This is the second installment of a rerun of a story I did about 1970s Topps baseball issues. It is being run as I am taking a few vacation days to head up to play golf in Northern Wisconsin and the Upper Peninsula of Michigan. I’ll be back with live programming on Wednesday, Sept. 22. The reruns will run Friday, Monday and Tuesday. – O’Connell
Despite such innovative breakthroughs like Big League Brothers and Turn Back the Clock cards, the 1977 set is arguably even more boring than its predecessor. Even something as classically entertaining as World Series cards get rough treatment here; The Red’s epic sweep of the Yankees is commemorated by five crummy photos smooshed into three lonely cards. Pretty shabby when compared to the nifty World Series cards that kicked off the genre 17 years earlier. The playoffs also got the Readers Digest handling, with one card for each league.
Since the total card count was kept at 660 despite the addition of two new expansion teams, it is understandable that things might have been a little tight. Still, including something as marginal as Turn Back the Clock at the expense of World Series cards shows questionable judgment. If something positive need be said, Topps thankfully took a break from their traded sets in 1977, a concept that would not return until the Renaissance in 1981, to continue to the original metaphor. That shows you just how magnanimous we can be, to call the arrival of Fleer and Donruss in 1981 a “Renaissance.”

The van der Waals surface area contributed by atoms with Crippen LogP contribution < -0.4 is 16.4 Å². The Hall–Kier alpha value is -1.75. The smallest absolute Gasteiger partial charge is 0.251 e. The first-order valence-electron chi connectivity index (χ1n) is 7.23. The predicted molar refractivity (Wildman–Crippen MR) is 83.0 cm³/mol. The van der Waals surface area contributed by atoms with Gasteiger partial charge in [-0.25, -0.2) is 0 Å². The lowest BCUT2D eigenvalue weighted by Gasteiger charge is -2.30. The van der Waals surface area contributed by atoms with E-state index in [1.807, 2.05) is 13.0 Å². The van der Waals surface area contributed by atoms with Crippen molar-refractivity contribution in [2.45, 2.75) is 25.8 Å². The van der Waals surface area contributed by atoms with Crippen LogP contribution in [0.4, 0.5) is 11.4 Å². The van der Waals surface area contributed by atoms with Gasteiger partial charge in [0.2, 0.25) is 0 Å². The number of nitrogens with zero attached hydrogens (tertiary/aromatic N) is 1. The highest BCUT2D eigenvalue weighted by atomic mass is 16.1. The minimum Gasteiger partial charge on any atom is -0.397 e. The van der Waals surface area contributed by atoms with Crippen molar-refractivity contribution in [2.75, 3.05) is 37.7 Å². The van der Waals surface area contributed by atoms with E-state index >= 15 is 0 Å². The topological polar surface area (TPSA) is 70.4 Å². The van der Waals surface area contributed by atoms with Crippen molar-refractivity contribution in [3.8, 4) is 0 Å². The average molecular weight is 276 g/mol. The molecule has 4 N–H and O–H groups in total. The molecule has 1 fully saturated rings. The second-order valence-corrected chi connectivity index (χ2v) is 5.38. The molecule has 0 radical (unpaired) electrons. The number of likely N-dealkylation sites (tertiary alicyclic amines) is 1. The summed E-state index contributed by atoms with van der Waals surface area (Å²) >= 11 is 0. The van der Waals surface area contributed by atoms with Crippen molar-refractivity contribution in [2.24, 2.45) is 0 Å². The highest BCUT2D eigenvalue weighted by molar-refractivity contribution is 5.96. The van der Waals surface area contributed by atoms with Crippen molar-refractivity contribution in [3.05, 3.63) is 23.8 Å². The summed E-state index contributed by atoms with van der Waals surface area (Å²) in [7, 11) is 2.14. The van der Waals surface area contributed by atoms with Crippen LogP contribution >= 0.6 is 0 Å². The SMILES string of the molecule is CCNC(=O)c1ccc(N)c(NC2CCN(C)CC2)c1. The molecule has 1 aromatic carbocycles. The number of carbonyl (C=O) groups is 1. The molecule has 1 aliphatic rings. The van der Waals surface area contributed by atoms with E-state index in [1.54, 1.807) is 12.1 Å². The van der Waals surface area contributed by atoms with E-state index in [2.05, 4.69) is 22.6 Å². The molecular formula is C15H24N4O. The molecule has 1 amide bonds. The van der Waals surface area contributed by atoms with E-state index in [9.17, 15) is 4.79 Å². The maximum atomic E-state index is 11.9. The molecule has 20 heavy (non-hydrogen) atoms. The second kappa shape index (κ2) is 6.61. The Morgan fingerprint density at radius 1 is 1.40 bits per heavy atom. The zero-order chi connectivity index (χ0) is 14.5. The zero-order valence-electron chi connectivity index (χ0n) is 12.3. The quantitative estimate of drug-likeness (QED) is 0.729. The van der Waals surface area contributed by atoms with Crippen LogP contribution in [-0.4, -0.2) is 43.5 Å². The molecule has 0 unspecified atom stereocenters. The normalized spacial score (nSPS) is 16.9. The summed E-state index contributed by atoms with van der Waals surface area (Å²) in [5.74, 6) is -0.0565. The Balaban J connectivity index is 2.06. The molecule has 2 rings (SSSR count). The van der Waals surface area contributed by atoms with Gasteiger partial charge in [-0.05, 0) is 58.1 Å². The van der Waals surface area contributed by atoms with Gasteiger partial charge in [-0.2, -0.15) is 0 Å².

While the baseball card collecting hobby was undergoing the beginnings of a major expansion, Topps continued to apply historical perspective by turning out the 1978 yawner. There’s nothing really wrong with the set, but there’s little to get excited about as well. The dominant design element in this set was the scripted version of the team nickname in the lower left-hand corner. That just about says it all.
Topps did make one concession to the recent expansion of both the Major leagues and the hobby; they enlarged the set to 726 cards, which, of course, meant that the company would again be double printing certain cards on each of six sheets.
Distributing the additional spaces hardly proved to be a problem, but despite what should have been the extra space, Topps tightened up even more on its Playoff and World Series coverage, providing one card for each league in the Playoffs (it’s fun to call them that, primarily because it irritates baseball officials, who prefer the cumbersome AL or NL Championship Series or whatever) and one whole card for the World Series. On the plus side, at least the set still had team cards, a swell idea with two decades of history that was about to be brusquely cast aside in the next couple of years.
The 1978 set also had the Topps Most Wanted approach to the rookie card dilemma, which was to squish four mug shots per card under the assumption that most of those guys would have their cup of coffee before scurrying back to the bushes. That’s almost laughably ironic, since the company’s record of picking future major leaguers back then was seemingly superior to modern times when every minor league player with a pulse gets his own card. Now that’s inflation!